Psychological selection model

Next, we analyze alpha male preference. It is known for long that females of a troop of primates prefer to mate with the troop leader. This also is an innate or imprinted kind of behavior. Religions all over the world use to channel this drive into some compatible social behavior, the families in which the father is playing the role of an alpha male. Accepting this role makes his wife willing to become pregnant again and again. Our modern societies create social structures that contradict these traditional family roles. At wok, women come to know other males playing a similar role that confuses their feelings. Men also meet other females or see their pictures in glossy print that stimulate their urge to become those female’s alpha male too. All these tendencies erode family bonds and lessen the number of children. The Amish community by deliberately ignoring these external social influences are capable to keep their families stable and to propagate.

The two examples chosen here to demonstrate the effect of a social fauceir, religion, on a behavioral fauceirs. The net result of these effects is a better fecundity. I admit, as I already discussed in the dating website study, this is only part of the story. Other fauceir interactions remain to unveil.

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This work by Paul Netman is licensed under a Creative Commons Attribution-Share Alike 3.0 United States License.

Fauceir theory is developed and © by Mato Nagel and available at

Heredity of religiousness and fecundity – data from a dating website

Today I want to present a little research on religiousness and fecundity that I performed on a free dating website that collects a lot of data about the degree of religiousness and the desire to have children. Unfortunately the search engine provided by the website does not allow queries about how faithful a person and whether he or she likes children, so I had to limit my queries on type of faith and children already present or not.

Religiouness and the probability to have children

Figure 1. The frequency of having at least one child when registered with the dating website.

The result (Fig. 1) is not surprising. It shows what we already know. Religious people are more likely to already have children even when registered with this dating website for search of a new partner. The selection bias that only those people become member of this website that are not in a relationship might explain why Hindus and Jews have only few children when advertising on this website. Probably, in these religions, if children are present or planned, strong family bounds are demanded. An other explanation might be the under-representation of Hindus in America. The next figure (Fig. 2) shows the population density. Given these data, I have to admit that only reliable conclusions about religiousness and the probability to have children can be made for Agnostics, Atheists, Catholics, Christians, and Jews.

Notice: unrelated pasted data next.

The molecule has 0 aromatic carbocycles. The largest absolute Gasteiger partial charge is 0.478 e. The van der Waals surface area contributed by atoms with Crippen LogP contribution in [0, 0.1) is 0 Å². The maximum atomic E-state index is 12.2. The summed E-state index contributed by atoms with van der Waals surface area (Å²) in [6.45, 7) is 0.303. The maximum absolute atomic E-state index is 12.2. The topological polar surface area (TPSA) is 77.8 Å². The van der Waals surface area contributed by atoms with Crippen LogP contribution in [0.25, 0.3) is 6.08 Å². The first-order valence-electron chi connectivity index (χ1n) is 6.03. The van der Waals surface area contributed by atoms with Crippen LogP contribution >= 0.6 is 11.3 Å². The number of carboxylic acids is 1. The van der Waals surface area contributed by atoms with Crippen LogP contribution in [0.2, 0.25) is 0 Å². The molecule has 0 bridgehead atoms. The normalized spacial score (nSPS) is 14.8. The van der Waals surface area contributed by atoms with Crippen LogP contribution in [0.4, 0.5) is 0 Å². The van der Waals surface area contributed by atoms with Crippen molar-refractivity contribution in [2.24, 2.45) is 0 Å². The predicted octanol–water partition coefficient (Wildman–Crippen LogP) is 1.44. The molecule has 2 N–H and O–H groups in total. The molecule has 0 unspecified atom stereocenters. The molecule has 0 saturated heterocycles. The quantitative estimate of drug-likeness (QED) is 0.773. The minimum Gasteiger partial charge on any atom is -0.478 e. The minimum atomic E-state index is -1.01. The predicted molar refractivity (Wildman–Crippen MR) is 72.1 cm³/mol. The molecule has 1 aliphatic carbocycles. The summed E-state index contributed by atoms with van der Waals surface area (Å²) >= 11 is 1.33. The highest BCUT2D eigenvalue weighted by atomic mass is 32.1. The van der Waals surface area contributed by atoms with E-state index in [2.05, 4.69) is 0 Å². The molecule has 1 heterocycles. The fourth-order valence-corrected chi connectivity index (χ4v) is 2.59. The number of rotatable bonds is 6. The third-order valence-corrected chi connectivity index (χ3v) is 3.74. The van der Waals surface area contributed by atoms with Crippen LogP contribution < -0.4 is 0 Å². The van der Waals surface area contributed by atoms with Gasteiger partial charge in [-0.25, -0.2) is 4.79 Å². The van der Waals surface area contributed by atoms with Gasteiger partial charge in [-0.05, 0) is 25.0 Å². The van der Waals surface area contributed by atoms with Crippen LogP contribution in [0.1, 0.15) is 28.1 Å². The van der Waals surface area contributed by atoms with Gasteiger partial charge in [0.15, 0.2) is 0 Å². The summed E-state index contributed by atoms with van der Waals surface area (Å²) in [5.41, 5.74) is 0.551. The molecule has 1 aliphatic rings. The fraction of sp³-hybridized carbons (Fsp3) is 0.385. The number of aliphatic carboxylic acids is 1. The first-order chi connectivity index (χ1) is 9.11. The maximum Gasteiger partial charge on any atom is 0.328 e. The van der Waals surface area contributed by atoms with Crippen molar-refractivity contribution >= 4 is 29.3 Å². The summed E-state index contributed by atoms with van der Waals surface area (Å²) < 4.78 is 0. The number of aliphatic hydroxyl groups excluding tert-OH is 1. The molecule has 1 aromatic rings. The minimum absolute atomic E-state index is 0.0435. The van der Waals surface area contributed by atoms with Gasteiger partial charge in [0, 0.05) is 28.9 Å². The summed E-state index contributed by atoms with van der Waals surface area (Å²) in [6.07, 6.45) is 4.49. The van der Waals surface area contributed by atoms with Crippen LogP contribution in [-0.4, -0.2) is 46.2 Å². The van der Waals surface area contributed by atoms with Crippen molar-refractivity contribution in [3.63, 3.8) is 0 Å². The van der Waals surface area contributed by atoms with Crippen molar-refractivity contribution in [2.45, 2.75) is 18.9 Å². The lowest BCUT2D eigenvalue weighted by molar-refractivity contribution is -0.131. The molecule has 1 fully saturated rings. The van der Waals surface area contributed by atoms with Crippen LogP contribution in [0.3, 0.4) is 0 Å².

Population density

Figure 2. The cumulative popolation density of members in selected East Cost and West Cost areas.

Still, the difference between atheistic and religious faiths is striking. What amazes me is Buddhism. I don’t know enough about this faith but I always find its position somewhere between Atheism and Christianity.

Religousness and declining children

Figure 3. The frequency by which religious and non religous members declared that they don't want children.

Next I did something more experimental. I collected data by google search of the dating website. That approach allowed me to quantify the degree of religiousness, and also I was able to discriminate between those member who do not want children and those who like them. The result, although consistent with the former data, came as a surprise to me. I expected that at the outset Atheists and Religious people were similar, but the difference was even more striking (Fig. 3). By contrast to what I said in my previous post this rather supports the assumption that differences are genetically determined or imprinted during childhood. Well, though differences growing with age and family responsibility would more support my assertion of a social (cultural) determination, the data, on the other hand, does not contradict these ideas. People registered with this website are mature socially active individuals, so cultural factors have already affected them substantially.